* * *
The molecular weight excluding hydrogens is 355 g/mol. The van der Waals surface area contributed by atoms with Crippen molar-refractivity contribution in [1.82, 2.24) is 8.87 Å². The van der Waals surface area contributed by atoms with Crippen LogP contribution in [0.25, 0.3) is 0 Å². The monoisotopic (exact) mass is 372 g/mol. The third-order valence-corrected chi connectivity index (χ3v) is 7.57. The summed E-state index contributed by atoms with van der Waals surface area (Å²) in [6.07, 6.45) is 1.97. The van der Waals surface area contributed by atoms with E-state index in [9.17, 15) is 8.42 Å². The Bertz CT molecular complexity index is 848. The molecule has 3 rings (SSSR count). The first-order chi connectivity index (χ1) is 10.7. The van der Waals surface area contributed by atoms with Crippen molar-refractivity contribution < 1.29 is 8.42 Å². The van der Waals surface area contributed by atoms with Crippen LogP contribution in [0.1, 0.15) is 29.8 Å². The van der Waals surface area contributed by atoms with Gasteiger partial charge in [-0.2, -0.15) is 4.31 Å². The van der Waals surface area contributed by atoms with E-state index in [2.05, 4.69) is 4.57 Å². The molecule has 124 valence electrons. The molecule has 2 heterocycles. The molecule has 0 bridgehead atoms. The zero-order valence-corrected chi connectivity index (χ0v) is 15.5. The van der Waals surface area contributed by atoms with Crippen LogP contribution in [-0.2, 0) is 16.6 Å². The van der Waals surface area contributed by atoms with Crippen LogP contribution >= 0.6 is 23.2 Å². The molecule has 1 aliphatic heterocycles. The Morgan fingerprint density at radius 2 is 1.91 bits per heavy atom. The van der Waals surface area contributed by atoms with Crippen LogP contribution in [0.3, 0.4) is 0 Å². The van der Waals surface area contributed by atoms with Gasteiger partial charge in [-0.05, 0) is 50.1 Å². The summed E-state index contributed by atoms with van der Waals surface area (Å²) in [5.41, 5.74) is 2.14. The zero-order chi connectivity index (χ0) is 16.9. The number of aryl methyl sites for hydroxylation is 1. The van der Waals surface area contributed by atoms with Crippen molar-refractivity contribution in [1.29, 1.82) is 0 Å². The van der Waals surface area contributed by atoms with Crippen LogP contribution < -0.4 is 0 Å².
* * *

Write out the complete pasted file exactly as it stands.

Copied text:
The molecular weight excluding hydrogens is 355 g/mol. The van der Waals surface area contributed by atoms with Crippen molar-refractivity contribution in [1.82, 2.24) is 8.87 Å². The van der Waals surface area contributed by atoms with Crippen LogP contribution in [0.25, 0.3) is 0 Å². The monoisotopic (exact) mass is 372 g/mol. The third-order valence-corrected chi connectivity index (χ3v) is 7.57. The summed E-state index contributed by atoms with van der Waals surface area (Å²) in [6.07, 6.45) is 1.97. The van der Waals surface area contributed by atoms with E-state index in [9.17, 15) is 8.42 Å². The Bertz CT molecular complexity index is 848. The molecule has 3 rings (SSSR count). The first-order chi connectivity index (χ1) is 10.7. The van der Waals surface area contributed by atoms with Crippen molar-refractivity contribution < 1.29 is 8.42 Å². The van der Waals surface area contributed by atoms with Crippen LogP contribution in [0.1, 0.15) is 29.8 Å². The van der Waals surface area contributed by atoms with Gasteiger partial charge in [-0.2, -0.15) is 4.31 Å². The van der Waals surface area contributed by atoms with E-state index in [2.05, 4.69) is 4.57 Å². The molecule has 124 valence electrons. The molecule has 2 heterocycles. The molecule has 0 bridgehead atoms. The zero-order valence-corrected chi connectivity index (χ0v) is 15.5. The van der Waals surface area contributed by atoms with Crippen LogP contribution in [-0.2, 0) is 16.6 Å². The van der Waals surface area contributed by atoms with Crippen LogP contribution >= 0.6 is 23.2 Å². The molecule has 1 aliphatic heterocycles. The Morgan fingerprint density at radius 2 is 1.91 bits per heavy atom. The van der Waals surface area contributed by atoms with Crippen LogP contribution in [0.3, 0.4) is 0 Å². The van der Waals surface area contributed by atoms with Gasteiger partial charge in [-0.05, 0) is 50.1 Å². The summed E-state index contributed by atoms with van der Waals surface area (Å²) in [5.41, 5.74) is 2.14. The zero-order chi connectivity index (χ0) is 16.9. The number of aryl methyl sites for hydroxylation is 1. The van der Waals surface area contributed by atoms with Crippen molar-refractivity contribution in [1.29, 1.82) is 0 Å². The van der Waals surface area contributed by atoms with Crippen LogP contribution < -0.4 is 0 Å².